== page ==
When an emergency or power outage affects your business, it is essential to have reliable emergency lights and clearly marked exits. Emergency lighting and exit signs are among the most important safety devices in commercial buildings. They are designed to help protect employees and customers by lighting the way toward a safe exit in the event of a fire or other emergency.
While it's easy to see the importance of emergency lighting systems, it's just as important to understand the installation, testing, and maintenance requirements set forth by national and local authorities to ensure all emergency and exit lights are continually in working order.
Why is Emergency Exit Lighting Important?
Emergency lighting systems help occupants navigate and safely exit the building in a fire or security-related emergency. Emergency lights, exit signs, and panic doors are safety devices that are just as important as fire alarm systems. While the latter communicates a crisis, emergency pathway lights and exits work together to ensure building occupants evacuate safely.
Beyond helping occupants exit safely, emergency exit lighting is required by law for all non-domestic buildings. Let’s briefly review the regulatory requirements for emergency lighting to help you avoid fire protection code violations.
What are the Regulatory Requirements for Emergency Lighting?
According to NFPA Life Safety Code 101, all commercial buildings must have emergency and exit path lighting. NFPA 101 is updated every three years to ensure new and existing facilities offer the best protection from fire and other related hazards for occupants. Since not all jurisdictions accept all the requirements established in each updated code, you should check the rules and regulations set by your local authority having jurisdiction (AHJ) to ensure regulatory compliance.
Where to Install Emergency Lighting
Buildings that have occupants during any part of the day must have emergency pathway lighting and exit lights. However, there are three exempt structures where emergency lighting is not needed, including:
- Buildings that are only occupied during the daylight hours and have enough natural light to provide the required level of illumination to leave. Natural light must illuminate all pathways leading to the exit. The AHJ must approve this situation to be exempt.
- Structures that are not routinely occupied by people.
- Towers that are designed for less than three people at a time and provide an escape ladder.
If your buildings do not fall into these exemptions, you must provide a safe way for people to leave using emergency lighting. Some common places emergency or exit lighting should be installed include:
- Windowless rooms that are larger than a broom closet
- Stairs designated as an emergency exit
- Aisles or corridors leading to an exit
- Ramps leading to an exit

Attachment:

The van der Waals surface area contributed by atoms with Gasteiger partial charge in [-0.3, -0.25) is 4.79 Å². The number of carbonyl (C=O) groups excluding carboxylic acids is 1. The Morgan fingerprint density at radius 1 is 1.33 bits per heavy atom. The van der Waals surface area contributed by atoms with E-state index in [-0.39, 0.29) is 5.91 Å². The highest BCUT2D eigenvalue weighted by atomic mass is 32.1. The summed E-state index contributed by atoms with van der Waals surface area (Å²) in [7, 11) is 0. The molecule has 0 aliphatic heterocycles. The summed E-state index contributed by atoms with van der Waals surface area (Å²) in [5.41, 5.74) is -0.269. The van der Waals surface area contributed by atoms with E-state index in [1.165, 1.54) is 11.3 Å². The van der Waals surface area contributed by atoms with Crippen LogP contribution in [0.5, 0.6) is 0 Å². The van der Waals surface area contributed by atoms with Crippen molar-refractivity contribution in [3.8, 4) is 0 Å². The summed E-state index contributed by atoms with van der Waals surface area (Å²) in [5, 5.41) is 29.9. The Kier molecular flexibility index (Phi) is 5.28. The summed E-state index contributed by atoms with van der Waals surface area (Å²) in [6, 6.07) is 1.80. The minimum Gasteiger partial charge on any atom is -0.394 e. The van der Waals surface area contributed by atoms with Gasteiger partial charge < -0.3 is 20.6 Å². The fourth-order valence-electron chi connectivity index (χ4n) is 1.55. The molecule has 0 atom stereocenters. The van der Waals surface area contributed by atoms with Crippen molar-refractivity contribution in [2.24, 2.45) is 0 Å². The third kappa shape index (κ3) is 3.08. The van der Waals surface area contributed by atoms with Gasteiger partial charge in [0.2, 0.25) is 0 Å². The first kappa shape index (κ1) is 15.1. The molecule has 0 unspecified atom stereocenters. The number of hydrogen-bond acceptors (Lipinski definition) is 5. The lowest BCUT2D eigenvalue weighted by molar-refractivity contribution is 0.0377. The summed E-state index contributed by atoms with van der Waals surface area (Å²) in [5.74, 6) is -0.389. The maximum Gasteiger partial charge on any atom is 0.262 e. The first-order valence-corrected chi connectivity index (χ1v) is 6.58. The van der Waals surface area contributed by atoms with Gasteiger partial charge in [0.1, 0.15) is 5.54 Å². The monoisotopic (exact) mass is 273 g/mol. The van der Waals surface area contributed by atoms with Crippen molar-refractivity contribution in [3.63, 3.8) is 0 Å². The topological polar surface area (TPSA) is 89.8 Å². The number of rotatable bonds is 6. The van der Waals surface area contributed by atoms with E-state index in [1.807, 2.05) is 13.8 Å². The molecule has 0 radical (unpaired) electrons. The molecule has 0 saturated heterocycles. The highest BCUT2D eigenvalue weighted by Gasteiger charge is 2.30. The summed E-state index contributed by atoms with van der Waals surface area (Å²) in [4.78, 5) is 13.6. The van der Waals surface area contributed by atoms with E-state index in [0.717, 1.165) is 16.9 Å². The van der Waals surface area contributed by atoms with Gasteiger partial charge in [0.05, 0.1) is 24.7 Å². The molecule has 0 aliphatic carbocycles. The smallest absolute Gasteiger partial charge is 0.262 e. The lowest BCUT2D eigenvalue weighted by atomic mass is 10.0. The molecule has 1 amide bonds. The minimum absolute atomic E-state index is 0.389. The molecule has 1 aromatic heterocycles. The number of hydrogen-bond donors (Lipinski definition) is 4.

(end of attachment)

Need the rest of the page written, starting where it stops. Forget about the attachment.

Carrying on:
- Escalators leading to an exit
- All exit points that lead to an area open to the public
- Doors equipped with delayed-egress locks
- Doors having new sensor-release electrical locking systems
When to Test an Emergency Lighting System
Since people rely on emergency and exit lights to safely guide them out of dangerous situations, it is essential to ensure the system is functioning correctly by testing it periodically. In fact, without following necessary testing guidelines, you are risking building occupants' safety and violating life safety codes intended to prevent emergency lighting failure. The NFPA 101 permits three options for conducting emergency light testing, including:
- Manually test and keep written records
- Automatically test with self-testing/self-diagnostic battery-operated lighting equipment
- Automatically test with a computer-based self-testing lighting system
Regardless of the option used for testing your emergency lighting system, it must include a 30-second test every month and a 90-minute test every year. An experienced fire protection company must follow the monthly and yearly maintenance schedule below to ensure emergency and exit lights will work when needed.
Maintain Regulatory Compliance with Professional Emergency Lighting Installation
Besides knowing where to install emergency and exit lights, proper installation requirements must also be adhered to. This includes ensuring the lights are appropriately aimed to light the walkway and correctly spaced to avoid overly bright or dark spots. Emergency lighting and exit signs must illuminate in a power outage, which often requires the need for a reliable battery backup. Proper installation, inspection, and maintenance are a must to avoid code violations and costly fines and should be left to trained fire and life safety technicians.
Editor's Note: This post was originally published on October 16, 2020, and has been updated for accuracy and current best practices.